In my previous post I noted that the fact that the global deforesation map produced by Hansen et al has been placed on an interactive portal equipped with streetview and high resolution background imagery allows anyone to validate the results. One way the web portal could be enhanced would be to provide tools that allow users to digitise and classify areas on the map in order to produce their own accuracy assessments and help others to interpret the processes taking place on the ground.
Much of Mexico is covered by Google street view. Although only a small portion of any landscape is visible from the road, this does provide a unique opportunity to understand patterns taking place on the landscape.
One example is “reforestation”. Hansen’s map shows reforested pixels in blue. But what do these represent on the ground? One way to infer the process taking place is by looking at the shape of the areas. Sharply defined geometric shapes are indicative of plantation. But what is being planted. We can often find out using street view.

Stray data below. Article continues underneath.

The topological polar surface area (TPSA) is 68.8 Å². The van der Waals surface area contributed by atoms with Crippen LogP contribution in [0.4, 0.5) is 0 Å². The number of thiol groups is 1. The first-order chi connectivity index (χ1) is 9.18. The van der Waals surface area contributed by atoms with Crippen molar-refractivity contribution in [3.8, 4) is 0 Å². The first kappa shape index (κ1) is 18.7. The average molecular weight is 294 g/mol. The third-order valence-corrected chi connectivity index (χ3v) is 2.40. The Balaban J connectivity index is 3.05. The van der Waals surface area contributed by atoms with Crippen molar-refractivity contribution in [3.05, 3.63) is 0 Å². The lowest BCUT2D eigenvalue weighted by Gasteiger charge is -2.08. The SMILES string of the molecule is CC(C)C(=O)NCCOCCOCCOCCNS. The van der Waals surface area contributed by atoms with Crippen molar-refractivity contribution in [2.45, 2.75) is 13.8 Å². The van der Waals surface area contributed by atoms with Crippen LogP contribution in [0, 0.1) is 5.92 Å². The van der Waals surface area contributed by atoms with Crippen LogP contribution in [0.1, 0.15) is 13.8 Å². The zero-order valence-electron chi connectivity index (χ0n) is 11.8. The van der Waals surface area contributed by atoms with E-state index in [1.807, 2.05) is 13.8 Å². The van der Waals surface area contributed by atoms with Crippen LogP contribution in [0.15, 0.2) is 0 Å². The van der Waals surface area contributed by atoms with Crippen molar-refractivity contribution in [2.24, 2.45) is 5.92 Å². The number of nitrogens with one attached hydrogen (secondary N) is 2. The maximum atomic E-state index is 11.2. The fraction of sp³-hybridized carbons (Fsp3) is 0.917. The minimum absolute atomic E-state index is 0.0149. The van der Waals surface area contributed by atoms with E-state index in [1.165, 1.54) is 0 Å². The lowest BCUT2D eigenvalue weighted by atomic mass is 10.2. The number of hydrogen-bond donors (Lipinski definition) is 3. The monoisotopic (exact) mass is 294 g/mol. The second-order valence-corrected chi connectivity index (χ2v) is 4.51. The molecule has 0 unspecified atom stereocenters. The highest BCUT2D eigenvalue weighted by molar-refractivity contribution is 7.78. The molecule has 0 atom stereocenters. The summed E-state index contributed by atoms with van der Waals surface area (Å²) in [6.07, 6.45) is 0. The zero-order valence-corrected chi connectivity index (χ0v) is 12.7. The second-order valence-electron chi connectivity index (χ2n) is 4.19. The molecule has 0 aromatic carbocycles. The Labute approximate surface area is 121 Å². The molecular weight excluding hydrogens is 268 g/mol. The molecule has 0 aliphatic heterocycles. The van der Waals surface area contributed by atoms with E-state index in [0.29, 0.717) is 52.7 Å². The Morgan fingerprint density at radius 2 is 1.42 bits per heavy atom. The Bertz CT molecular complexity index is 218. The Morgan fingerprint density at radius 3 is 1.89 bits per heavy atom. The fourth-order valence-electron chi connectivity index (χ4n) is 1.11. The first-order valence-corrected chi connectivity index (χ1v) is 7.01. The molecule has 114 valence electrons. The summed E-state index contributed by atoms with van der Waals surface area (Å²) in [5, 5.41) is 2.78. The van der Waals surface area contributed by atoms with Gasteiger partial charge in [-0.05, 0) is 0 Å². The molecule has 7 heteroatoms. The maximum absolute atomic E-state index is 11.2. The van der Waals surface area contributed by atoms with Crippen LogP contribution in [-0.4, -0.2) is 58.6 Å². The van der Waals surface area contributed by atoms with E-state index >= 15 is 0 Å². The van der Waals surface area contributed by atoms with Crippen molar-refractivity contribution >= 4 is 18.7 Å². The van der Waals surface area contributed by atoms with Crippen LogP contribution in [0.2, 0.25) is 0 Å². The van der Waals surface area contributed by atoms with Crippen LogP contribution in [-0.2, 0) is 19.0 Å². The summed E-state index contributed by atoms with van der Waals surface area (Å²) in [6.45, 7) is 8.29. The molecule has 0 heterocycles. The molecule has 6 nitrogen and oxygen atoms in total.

Take this example near Tacotalpa in Tabasco.
The area is clearly a plantation of some sort.
Street view easily lets us identify the nature of the plantation.
Itt is African oil palm
We could even get an estimate of the height of the trees and thus an estimate of age using the people in the foreground as a reference.
In contrast, I recently spent more time than I would have liked obeserving roadside vegetation around Acayucan, Veracruz as a result of actions taken by the teachers union who set up an “indefinite” road block on the motorway to Mexico city. It was clear that there was a lot of regeneration of secondary vegetation in this area.
This shows up as an irregular pattern of blue pixels.
Street view helps confirm that this the vegetation has not been planted.
A combination of pattern recognition and careful intepretation of the view from the roadside could provide quite an accurate picture of land use change in Southern Mexico. Again, this would make a great “citizen science” project.